Stainless Steel
Wednesday | 04 June, 2014 | 1:05 pm

International intrigue

By Corinna Petry

A veteran trade attorney tangles with alleged dumping of foreign electrical steel, a proposed trade agreement, conflict minerals and currency manipulation on the Hill

May 2014 - Seeking to remedy unfair trading practices throughout the world is a sort of David versus Goliath proposition, but the David in this instance––David A. “Skip” Hartquist, partner at Kelley Drye & Warren LLP, Washington, D.C., is up to the task.

An expert on international trade laws, Hartquist serves as counsel for the Specialty Steel Industry of North America, also based in Washington.

As Modern Metals was going to press, SSINA member Allegheny Technologies Inc., teamed up with AK Steel Corp.,  awaited a May 2 decision from the U.S. Department of Commerce on the size of anti-dumping margins against producers in seven countries accused of exporting grain oriented electrical steel  at below cost into the U.S. market.

“GOES is a specialized steel used to make heavy-duty transformers primarily for utility and industrial applications. It has magnetic properties that help enhance the conductivity of electricity. It is used in huge power transformers and for smaller distribution transformers that you would see on a pole,” Hartquist explains.

The anti-dumping petition, filed last September, was prompted “by a surge in imports from the seven countries. The reason we filed it is that these imports were coming in at very low prices, below cost, and we believe they were being dumped. We also filed a countervailing duty case against China because the Chinese government is subsidizing production of GOES,” Hartquist says.

“The allegation is that the domestic industry lost sales to foreign producers, sustaining financial damage resulting from that competition.”

The U.S. International Trade Commission made a unanimous preliminary determination Nov. 19, 2013, that the named foreign mills are causing injury to the two U.S. producers and their workers.


“We succeeded with the preliminary injury finding. There was also a preliminary Commerce decision in the Chinese countervailing duty case, in which they determined there was sufficient evidence  of subsidies to continue to a final investigation,” says Hartquist. “The preliminary subsidy margin was over 49 percent. Assuming we succeed and margins are imposed, Commerce will proceed with a final determination and the ITC will go to a final injury determination. Duties begin to be collected by Customs as soon as preliminary AD duties are found—after May 2 if the decision is affirmative.”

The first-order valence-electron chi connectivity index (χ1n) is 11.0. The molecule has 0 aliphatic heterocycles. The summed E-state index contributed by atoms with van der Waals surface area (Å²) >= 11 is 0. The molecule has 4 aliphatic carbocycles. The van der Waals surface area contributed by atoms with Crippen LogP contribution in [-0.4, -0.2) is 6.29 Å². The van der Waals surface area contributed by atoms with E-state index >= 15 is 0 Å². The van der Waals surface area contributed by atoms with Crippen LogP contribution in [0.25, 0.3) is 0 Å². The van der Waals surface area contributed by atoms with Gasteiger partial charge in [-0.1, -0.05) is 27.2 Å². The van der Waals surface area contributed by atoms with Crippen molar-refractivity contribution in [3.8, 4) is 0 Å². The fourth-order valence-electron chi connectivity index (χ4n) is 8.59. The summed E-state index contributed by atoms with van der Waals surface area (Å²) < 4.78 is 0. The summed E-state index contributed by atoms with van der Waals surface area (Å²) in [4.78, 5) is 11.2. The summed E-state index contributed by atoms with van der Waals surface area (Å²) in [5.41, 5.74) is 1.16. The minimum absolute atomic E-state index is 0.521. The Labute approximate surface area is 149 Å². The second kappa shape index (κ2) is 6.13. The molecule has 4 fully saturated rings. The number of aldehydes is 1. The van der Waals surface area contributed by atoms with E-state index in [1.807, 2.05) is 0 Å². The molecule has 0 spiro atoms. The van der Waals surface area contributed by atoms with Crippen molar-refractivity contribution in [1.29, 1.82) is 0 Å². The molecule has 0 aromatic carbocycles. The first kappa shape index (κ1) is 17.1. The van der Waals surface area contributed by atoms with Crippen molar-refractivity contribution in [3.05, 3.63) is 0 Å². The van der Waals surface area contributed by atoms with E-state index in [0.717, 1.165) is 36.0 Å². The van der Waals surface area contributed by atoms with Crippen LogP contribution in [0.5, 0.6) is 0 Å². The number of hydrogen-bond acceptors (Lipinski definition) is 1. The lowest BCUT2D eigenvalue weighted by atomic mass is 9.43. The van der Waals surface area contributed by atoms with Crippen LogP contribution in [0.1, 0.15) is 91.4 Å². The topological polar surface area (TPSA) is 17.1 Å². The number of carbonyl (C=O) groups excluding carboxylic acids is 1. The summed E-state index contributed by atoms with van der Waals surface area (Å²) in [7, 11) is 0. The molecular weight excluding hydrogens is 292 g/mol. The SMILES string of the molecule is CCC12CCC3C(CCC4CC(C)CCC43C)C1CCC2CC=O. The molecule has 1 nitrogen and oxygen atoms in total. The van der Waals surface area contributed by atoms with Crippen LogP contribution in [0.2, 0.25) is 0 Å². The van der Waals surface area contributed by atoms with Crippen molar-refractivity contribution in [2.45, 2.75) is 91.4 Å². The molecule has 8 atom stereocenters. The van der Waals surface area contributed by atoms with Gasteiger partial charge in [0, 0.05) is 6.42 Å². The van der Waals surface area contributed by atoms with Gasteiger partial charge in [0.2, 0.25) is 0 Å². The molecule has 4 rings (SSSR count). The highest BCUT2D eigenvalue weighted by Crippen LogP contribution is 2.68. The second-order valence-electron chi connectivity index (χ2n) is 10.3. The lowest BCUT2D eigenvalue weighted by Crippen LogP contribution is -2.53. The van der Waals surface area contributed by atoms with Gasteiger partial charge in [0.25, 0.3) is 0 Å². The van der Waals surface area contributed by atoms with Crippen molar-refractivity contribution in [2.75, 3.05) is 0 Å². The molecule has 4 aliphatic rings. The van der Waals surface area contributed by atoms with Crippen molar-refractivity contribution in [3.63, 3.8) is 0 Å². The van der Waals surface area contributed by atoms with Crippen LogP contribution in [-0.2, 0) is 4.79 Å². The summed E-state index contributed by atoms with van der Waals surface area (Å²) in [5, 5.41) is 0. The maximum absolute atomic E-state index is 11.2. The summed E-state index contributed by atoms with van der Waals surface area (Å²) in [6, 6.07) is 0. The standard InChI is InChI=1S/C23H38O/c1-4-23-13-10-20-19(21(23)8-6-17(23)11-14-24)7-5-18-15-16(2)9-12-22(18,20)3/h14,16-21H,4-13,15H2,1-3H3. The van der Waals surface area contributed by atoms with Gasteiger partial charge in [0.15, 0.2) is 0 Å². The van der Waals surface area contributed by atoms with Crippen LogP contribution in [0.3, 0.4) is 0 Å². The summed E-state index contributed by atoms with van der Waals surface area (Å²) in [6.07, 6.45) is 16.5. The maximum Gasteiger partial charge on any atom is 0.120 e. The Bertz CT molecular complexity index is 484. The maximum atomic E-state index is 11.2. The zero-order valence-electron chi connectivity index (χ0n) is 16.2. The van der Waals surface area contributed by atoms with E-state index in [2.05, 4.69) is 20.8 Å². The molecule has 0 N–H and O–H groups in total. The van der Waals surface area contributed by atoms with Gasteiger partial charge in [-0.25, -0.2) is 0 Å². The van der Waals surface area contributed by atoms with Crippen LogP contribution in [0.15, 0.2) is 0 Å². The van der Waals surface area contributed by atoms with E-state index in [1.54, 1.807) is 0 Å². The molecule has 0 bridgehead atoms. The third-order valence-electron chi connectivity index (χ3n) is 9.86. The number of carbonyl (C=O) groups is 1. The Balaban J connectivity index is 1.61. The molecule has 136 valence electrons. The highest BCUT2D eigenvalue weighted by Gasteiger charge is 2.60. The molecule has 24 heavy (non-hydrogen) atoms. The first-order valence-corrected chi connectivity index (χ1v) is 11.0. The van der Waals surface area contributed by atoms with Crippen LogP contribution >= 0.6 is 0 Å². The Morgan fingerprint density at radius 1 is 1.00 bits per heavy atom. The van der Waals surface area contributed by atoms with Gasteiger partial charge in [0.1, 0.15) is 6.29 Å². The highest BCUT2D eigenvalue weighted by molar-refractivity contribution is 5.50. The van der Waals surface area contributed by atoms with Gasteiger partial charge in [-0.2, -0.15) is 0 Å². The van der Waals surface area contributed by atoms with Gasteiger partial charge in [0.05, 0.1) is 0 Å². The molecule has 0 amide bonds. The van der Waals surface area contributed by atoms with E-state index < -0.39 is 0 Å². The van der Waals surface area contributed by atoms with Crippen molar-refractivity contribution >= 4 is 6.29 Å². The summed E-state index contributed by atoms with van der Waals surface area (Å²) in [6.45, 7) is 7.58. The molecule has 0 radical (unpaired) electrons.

The U.S. already imposes anti-dumping and countervailing duties on stainless steel sheet and strip, plate and bar products, none of which face a sunset review anytime soon.

Trans-Pacific Partnership

SSINA sent a letter April 15 to U.S. Trade Representative Michael B. Froman, urging him to swiftly conclude negotiations to establish the Trans-Pacific Partnership free-trade agreement without further participation by Japan.

This proposed trade pact, covering 12 Asian nations, “could be helpful in enhancing market access for U.S producers in Asian countries,” according to Hartquist. “However, the market in Japan is essentially closed to us. Our companies have tried to get in there for years. Our position is that Japan should be dropped out of TPP negotiations unless it is willing to come forth with substantial offers in the negotiations to allow competition in its own market.”

This is a matter of concern for such key manufacturing industries as automotive and agriculture as well as steelmakers, he says.

Froman met with Akira Amari, Japan’s minister of economic and fiscal policy, as recently as April 18. “We have spent the past several weeks working to narrow gaps with Japan,” Froman said in a statement. “The round we just completed was focused but difficult. After more than 20 hours of negotiations, we continue to make progress and we are now faced with a reasonable number of outstanding issues. These issues are important to both sides and considerable differences remain.”

The U.S. negotiating team has worked “to be as creative as possible to address Japan’s political sensitivities, while pursuing the overall objective of achieving meaningful access to its market—a goal that all TPP partners share. We look to Japan to make similar efforts,” stated Froman.